Wednesday, February 22, 2012
By CLINT J. FARR
'On the Ice': Powerful storytelling
FOR THE JUNEAU EMPIRE
A good movie enlightens and reveals. It can take you to a place you’ve never been and introduce you to the humanity of its characters. “On the Ice” is such a movie.
I won’t describe the plot. In abstract however, “On the Ice” is about survival. Alaska is a tough place to live. And the toughest place to live in Alaska has to be Barrow. The Inupiat have thrived on the continent’s icy edge — a place where most mortals would wither — using their wits, strength, courage and knowledge passed down. It’s a way of life that has worked just fine for millenia. Perhaps though, this ancient culture of tough survivors has met its most formidable foe — pop-culture.
I didn’t know what to expect with “On the Ice”. I certainly didn’t expect to see the extent of hip-hop’s influence on the Arctic’s youth. What I ended up watching was like a cross between John Singleton’s “Boyz in the Hood” and John Sayle’s “Lone Star” — set in Barrow. That‘s a compliment; they’re great films. “On the Ice” is a gritty look at social dysfunction we would better recognize in a film about inner city Detroit. There is alcohol and drugs, parties and freestyle rap, but with an Inupiat flava — “Eskimo thugs,” as one character puts it.
This film depicts the real Barrow, the real Arctic, and a deadly Arctic Ocean. This isn’t the Hollywood Arctic Ocean where you can remove your gloves underwater to free a whale from a net and survive. No, this is how it is, Drew Barrymore. The Arctic is tough, deadly, and indifferent to human drama.
The film makes great use of the Arctic’s bleak whites, blues, and shadow. If color does make a surprising entrance, something is wrong. Maybe it is spray painted graffiti, or tattered window shades hinting at conditions within, or blood.
As for performances, the father, portrayed by Teddy Kyle Smith, is a searing portrayal of a parent’s love. A proud and smart man, he is desperate to save his son from the traps of peer pressure and dysfunction. It’s a great performance, not unlike Laurence Fishburne’s Furious in “Boyz in the Hood”. As to the other performances, some national critics have described the acting as wooden. I don’t know, but to me the acting rings true for the principle players.
“On the Ice” is a movie that finds conflict by depicting good people making bad decisions. It’s a story of good intentions gone awry. A story where there’s no real villain — except maybe alcohol. That’s the best kind of story. That makes sense to me. It’s better drama than that created by impossibly soulless bad guys and loner anti-heroes. As a wise man once said, if you can recognize the humanity in the “villain,” it makes you think about your own shortcomings. You can’t sit there and be superior to those on screen — not with this movie. With this movie you have to consider, if faced with similar choices, you too might be in the same predicament. That’s powerful story telling. “On the Ice” is a powerful movie.
Take care of your heart
By Clint Farr For the Capital City Weekly
February is American Heart Month, a good time to remind ourselves that heart disease isn't inevitable.
Despite great strides in treatment and care, heart disease kills more Americans than any other cause of death. Although death is inevitable, wouldn't it be great if we could spare ourselves the debilitation, the infirmity and the costs of heart disease?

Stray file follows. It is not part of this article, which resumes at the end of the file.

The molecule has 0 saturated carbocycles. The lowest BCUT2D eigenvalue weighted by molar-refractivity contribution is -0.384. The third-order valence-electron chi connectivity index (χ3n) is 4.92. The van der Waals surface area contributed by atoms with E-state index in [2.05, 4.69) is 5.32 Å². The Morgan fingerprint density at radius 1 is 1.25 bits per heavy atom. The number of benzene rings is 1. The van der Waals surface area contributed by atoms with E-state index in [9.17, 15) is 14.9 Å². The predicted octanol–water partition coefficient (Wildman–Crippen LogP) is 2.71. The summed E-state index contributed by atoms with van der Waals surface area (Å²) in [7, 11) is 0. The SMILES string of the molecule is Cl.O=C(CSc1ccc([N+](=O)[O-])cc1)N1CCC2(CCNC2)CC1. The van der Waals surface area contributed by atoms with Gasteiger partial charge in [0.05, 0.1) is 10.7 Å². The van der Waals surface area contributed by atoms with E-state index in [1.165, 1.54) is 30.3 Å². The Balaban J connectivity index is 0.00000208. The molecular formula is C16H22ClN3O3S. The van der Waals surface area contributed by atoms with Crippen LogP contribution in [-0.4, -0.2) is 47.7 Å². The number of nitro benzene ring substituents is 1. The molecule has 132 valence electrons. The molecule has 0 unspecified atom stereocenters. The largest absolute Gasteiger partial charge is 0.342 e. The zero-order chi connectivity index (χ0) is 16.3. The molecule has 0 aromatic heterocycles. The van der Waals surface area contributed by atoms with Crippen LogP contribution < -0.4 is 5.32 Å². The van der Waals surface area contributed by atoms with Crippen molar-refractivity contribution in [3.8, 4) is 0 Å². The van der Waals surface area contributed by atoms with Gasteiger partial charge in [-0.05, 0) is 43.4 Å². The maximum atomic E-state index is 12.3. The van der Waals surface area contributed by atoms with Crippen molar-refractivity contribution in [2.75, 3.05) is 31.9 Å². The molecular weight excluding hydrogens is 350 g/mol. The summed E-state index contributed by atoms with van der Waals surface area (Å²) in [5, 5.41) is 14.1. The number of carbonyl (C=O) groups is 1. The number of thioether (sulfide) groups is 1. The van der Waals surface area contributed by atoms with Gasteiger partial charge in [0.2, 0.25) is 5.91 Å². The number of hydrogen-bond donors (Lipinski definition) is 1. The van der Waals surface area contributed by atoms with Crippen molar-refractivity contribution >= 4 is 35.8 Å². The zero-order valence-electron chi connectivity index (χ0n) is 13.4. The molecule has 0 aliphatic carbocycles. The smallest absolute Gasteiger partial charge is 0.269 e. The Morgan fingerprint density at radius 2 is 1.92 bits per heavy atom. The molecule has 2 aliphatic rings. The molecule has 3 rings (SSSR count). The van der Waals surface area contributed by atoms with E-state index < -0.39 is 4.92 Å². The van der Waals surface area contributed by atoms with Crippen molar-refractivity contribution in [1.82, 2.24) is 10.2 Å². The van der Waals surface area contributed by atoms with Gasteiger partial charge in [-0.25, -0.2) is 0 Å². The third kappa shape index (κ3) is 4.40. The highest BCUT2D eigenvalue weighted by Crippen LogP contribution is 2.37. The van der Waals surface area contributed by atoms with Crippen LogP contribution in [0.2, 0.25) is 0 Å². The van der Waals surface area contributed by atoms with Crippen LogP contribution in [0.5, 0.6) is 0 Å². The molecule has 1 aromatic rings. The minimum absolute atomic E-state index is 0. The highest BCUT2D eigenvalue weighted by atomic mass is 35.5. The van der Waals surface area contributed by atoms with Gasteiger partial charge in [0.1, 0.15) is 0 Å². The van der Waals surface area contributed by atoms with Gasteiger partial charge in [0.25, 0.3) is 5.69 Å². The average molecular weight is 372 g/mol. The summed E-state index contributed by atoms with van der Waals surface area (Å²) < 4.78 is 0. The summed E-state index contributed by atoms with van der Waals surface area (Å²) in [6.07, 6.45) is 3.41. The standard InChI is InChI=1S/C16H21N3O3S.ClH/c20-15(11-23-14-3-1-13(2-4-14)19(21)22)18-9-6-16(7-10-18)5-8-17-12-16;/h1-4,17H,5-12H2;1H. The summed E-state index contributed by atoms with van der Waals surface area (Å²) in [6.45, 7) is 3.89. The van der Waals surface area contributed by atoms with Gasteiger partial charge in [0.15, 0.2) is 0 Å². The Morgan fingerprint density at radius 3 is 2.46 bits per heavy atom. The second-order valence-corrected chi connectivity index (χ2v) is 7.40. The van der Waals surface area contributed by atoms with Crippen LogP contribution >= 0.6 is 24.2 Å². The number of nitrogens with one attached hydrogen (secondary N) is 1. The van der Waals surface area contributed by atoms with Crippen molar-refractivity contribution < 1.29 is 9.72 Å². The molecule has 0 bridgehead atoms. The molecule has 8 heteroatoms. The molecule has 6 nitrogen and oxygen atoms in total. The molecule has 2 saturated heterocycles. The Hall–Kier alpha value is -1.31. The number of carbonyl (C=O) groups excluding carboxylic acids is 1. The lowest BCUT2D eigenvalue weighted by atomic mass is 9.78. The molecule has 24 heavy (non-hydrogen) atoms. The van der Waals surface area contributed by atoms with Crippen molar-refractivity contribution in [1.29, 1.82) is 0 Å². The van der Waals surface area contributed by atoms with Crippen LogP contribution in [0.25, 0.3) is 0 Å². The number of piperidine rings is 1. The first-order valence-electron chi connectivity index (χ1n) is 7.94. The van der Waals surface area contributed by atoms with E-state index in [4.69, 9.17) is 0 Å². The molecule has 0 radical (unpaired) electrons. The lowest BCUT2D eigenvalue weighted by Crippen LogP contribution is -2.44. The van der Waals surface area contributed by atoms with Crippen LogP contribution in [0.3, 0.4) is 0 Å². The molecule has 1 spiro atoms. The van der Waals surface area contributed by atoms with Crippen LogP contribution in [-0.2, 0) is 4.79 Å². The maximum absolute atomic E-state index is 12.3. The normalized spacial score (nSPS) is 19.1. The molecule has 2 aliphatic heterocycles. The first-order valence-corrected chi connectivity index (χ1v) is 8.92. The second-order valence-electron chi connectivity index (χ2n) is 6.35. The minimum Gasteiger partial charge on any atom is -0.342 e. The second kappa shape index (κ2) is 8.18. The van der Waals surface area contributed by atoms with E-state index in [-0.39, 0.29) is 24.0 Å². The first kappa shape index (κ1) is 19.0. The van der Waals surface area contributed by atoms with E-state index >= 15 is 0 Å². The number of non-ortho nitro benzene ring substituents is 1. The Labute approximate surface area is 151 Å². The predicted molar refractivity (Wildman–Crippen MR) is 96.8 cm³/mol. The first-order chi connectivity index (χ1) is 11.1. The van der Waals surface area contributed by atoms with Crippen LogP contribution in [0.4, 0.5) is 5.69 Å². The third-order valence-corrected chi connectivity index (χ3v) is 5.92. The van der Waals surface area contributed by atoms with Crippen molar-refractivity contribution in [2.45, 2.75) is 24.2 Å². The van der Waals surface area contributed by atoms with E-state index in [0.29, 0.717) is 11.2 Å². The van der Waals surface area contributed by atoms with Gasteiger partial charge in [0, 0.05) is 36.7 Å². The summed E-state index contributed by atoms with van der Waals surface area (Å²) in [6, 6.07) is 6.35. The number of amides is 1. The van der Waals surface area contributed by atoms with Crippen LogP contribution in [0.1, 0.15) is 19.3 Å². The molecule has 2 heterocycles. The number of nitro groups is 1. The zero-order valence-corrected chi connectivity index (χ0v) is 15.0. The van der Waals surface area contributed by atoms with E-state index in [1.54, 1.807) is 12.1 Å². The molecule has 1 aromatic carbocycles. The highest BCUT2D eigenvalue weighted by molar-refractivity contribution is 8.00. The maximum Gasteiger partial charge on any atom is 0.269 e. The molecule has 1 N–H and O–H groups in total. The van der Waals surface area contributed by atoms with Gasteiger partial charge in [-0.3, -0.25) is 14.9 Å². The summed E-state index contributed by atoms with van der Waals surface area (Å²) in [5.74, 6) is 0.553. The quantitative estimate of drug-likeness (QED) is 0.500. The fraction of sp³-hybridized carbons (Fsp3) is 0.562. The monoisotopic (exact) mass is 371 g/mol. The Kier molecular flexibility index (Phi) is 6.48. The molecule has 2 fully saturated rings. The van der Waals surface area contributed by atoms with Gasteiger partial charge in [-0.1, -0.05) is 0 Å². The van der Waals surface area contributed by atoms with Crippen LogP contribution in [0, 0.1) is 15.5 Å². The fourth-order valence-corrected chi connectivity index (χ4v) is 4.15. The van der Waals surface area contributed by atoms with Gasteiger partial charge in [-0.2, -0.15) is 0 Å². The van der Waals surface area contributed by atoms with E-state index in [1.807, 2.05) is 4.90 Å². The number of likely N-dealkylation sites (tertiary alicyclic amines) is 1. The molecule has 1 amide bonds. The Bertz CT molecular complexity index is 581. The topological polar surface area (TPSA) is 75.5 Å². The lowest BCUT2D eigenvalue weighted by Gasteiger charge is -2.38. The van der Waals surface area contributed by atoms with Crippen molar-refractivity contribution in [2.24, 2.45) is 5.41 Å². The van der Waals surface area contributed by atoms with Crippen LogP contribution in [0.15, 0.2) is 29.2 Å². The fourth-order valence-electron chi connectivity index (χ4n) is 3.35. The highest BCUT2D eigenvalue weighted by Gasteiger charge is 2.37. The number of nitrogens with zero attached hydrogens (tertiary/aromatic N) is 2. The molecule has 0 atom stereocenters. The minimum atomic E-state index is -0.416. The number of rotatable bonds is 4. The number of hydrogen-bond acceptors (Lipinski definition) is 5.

In theory, avoiding heart disease is easy. Get your heart rate up, eat well, limit alcohol and completely avoid tobacco. Studies show that simply walking for 30 minutes a day is one of the healthiest activities you can do. Just walk in one direction for 15 minutes and turn around.
Yet in reality, avoiding heart disease is difficult. Microwaving prepackaged foods loaded with fat and salt is easier than cooking from scratch with fresh ingredients. Dodging dangerous birds in a video game is easier than dodging aggressive ravens on a neighborhood run. Assuming everything is fine is easier than scheduling a cholesterol and blood pressure check.
Some easy activities that can get you on the road to a healthier heart include:
- Walking twice a day for 15 minutes, or three times a day for 10 minutes. (The point here is to get a daily walking total of 30 minutes.)
- Parking your car a little farther from the door.
- Taking the stairs.
- Using smaller plates and bowls to encourage smaller portions.
- Eating colorful fruits and vegetables instead of packaged foods.
- Walking your dog (or cat). Walking your neighbor's dog (or cat).
- Doing jumping jacks or sit-ups during television time, or running up the stairs, jogging in place or stretching during commercials.
Success breeds success. Once you've successfully made one small change, the next small change will be easier. Track your successes. Use gold stars on a chart, a spreadsheet or a notebook to document your progress. Seeing how far you've come will motivate you, and your friends and family, to continue improving their heart health.
The federal Centers for Disease Control and Prevention (CDC) has come up with an easy mnemonic to help us remember how to prevent or control heart disease. Simply follow the ABCS.
- Aspirin therapy for those who need it
- Blood pressure control
- Cholesterol management
- Smoking cessation
Schedule some time with your health care provider to learn your cholesterol and blood pressure levels, and whether aspirin therapy is right for you.
For more information and tips for a healthy heart, visit www.millionhearts.hhs.gov.
Clint Farr is a public health specialist with the Alaska Department of Health and Social Services, Division of Public Health.